Both look like the continental, the topaz more so…..not saying it was a bad thing just IMO not something I would want my continental to look like….as for the Mercedes it seems like the entire car line is designed to look alike I.e like a bimmer
Not to mention that many of the early 1980’s Lincoln products were based on the economy car Fairmont chassis. They were better isolated cars, but still Fairmonts…
If the Continental and Mark VII were Fairmonts, then the Seville was a Nova. There’s platform sharing with distinctive sheetmetal, meaningful engine differences, and different suspension tuning. Then there is blatant badge-engineering, which the Versailles was guilty of to some extent, and which the Cimarron is one of the most egregious examples of ever.
+1 The Versailles = the Cimmaron. The Fox Continentals and Mark VIIs are examples of platform sharing, which Cadillac did even in their peak. Even Audi shares platforms with VW, hell the Rolls Royce Ghost is based on a BMW 7 series.
Yes, it’s been discussed furiously on this site and others that the Seville was a dressed up Nova. But, there was a huge difference between the Nova and the Seville. The Versailles was a clearly gussied up Granada/Monarch (Falcon) as much as the Cimarron was a gussied up Cavalier.
Like the Cimarron, it was priced too high for what it was, or if you like, aimed at entirely the wrong market.
You mentioned the Fairmont chassis, the Lincolns based on it were the Mark VII and Continental. The Versailles was based on the Granada which was a based on the Falcon platform
Would you pay $14,500 for a dressed up Ford Granola, I mean Lincoln Versailles?
They should have fired them in 1979, if not earlier. When you read about the development of the 472 V8, you learn Cadillac field tested that engine for roughly a million miles before it went into a production vehicle. They got most all the engineering bugs out of the engine before it entered passenger car production for 1968. The 425 engine introduced in 1977 was a minor change from the 472, but they introduced the Cycling Clutch method of A/C evap. control which threw them back to the old FoMoCo A/C world vs. the POA/STV was another deadly sin. The 1980 model year 368 V8 was still a debored 472. The Eaton computer used in V8-6-4 (1981) version of the 368 showed that Cadillac had lost its commitment to engineering excellence; it was not thoroughly tested before being forced on the public.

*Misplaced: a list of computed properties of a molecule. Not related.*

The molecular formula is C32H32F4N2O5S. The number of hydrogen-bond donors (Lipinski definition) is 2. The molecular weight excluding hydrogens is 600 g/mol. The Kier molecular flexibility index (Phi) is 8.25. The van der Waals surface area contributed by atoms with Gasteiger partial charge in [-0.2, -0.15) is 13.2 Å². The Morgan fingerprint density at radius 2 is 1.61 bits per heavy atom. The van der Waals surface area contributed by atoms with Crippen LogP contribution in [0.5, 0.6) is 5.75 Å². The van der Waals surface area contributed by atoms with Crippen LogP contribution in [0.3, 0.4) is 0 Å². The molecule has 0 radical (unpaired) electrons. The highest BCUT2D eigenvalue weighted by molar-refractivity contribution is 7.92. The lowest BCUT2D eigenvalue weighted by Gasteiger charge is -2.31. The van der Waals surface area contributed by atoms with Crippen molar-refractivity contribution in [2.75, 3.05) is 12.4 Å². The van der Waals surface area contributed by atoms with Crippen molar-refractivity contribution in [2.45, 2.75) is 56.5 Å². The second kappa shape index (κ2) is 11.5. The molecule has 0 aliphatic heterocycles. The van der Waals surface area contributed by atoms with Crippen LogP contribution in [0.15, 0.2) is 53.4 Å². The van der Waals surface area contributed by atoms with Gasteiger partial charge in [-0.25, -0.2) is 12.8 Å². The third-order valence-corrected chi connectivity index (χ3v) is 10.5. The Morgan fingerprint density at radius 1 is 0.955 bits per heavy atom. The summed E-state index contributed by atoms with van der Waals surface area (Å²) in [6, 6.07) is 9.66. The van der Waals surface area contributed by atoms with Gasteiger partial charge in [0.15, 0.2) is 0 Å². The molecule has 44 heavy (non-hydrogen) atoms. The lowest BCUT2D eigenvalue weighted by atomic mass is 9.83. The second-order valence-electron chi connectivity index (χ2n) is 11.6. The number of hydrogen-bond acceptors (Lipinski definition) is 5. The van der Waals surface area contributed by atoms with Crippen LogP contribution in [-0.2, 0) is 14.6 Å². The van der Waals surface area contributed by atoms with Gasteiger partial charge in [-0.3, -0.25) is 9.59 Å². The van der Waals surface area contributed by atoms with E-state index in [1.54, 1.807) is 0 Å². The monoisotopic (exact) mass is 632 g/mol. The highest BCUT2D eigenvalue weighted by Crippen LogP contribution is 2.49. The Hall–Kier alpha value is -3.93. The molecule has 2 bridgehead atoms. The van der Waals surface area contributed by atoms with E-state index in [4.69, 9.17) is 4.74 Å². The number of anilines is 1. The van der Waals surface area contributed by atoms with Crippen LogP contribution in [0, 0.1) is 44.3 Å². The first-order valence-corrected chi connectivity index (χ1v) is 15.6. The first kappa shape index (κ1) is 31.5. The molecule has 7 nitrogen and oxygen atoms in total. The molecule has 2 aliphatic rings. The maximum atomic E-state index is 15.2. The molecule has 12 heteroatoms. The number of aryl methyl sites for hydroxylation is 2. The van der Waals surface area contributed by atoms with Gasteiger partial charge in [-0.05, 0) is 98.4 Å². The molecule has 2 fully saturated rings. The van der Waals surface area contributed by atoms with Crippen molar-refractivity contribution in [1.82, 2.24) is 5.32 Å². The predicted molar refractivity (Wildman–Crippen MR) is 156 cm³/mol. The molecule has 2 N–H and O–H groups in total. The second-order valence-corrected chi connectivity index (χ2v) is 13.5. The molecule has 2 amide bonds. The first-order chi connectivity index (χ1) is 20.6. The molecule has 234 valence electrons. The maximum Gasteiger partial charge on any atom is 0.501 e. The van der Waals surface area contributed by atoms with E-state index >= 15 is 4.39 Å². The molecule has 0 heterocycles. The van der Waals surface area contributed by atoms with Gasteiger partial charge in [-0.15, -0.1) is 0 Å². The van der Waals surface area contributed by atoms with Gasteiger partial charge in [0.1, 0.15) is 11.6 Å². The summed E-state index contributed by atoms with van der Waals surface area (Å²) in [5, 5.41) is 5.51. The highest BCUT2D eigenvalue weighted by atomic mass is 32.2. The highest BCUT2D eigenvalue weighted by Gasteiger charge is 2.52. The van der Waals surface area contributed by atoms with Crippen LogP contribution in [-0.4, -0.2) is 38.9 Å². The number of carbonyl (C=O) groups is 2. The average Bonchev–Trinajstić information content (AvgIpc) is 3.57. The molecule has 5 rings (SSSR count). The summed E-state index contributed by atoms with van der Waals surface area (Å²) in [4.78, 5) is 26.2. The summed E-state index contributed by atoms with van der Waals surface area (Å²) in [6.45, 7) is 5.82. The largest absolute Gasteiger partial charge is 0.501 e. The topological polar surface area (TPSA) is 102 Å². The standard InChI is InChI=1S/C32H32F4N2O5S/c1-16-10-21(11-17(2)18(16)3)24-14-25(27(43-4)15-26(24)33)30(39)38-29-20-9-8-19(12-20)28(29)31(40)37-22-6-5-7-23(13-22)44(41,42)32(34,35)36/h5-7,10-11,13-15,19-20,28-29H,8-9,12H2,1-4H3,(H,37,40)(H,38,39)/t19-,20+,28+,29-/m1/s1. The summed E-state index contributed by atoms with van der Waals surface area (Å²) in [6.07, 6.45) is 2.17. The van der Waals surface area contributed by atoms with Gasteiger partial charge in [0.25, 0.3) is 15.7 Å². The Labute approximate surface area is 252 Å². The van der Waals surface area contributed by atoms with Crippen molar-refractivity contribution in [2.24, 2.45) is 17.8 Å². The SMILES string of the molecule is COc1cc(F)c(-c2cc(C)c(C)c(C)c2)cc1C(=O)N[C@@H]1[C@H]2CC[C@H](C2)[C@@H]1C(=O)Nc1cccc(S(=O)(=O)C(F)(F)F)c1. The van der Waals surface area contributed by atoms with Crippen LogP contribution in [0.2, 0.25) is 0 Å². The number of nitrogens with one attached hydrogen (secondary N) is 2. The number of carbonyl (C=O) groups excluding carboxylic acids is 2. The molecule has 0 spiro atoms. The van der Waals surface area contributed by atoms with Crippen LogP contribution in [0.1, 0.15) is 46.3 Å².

Joan Claybrook of the Carter Admin. instituted the CAFE standards, and thus Cadillac brought us the little HT4100 and the death of their long-held reputation for excellence in powertrain engineering. GM brought the Olds diesel. Heads should have rolled over those decisions. I’ll go so far as to say some serious head-rolling should have occurred no later than 1968, as the bean-counters had intervened and were planning the much poorer quality, highly-bloated 1971 models. GM management was “stuck on stupid” for much of the later 70s and throughout the 1980s. Paying the CAFE penalty would have been better than the path they chose.
Ah yes, the Cadillac Cimarron…
No matter how some people hate this car, it always seems like it HAS TO make a bi-monthly or reoccuring appearance on CC.
Kinda like Newman, on Seinfeld.
There has been one Cimarron article this entire year.
Didn’t say it made # of articles this year… I said it makes an appearance in discussions, whether it be about the car or not. In hindsight or in MANY references…
Well it’s a pivotal car in history that likely best exemplifies badge engineering done wrong. It’s hard for it not to be referenced.
Much as I get tired of the GM bashing around here, yes, the Cimarron is probably the best example of bad badge engineering ever.
The reason for the fascination with the Cimmaron is that it was the dramatic disaster that signaled a paradigm shift on the level of the Hindenburg disaster, or the sinking of the Titanic and I am serious when I say this.
Everyone knew what a Cadillac was. Yeah, it was an old man’s car, and people were complaining that their quality wasn’t what it had been, and that the cars were out of step with the times, but they sent a specific message of success, and of quality. When wanting to describe something as the best possible example of its kind, the phrase “It’s the Cadillac of X (watches, yachts, anything)” was used without irony.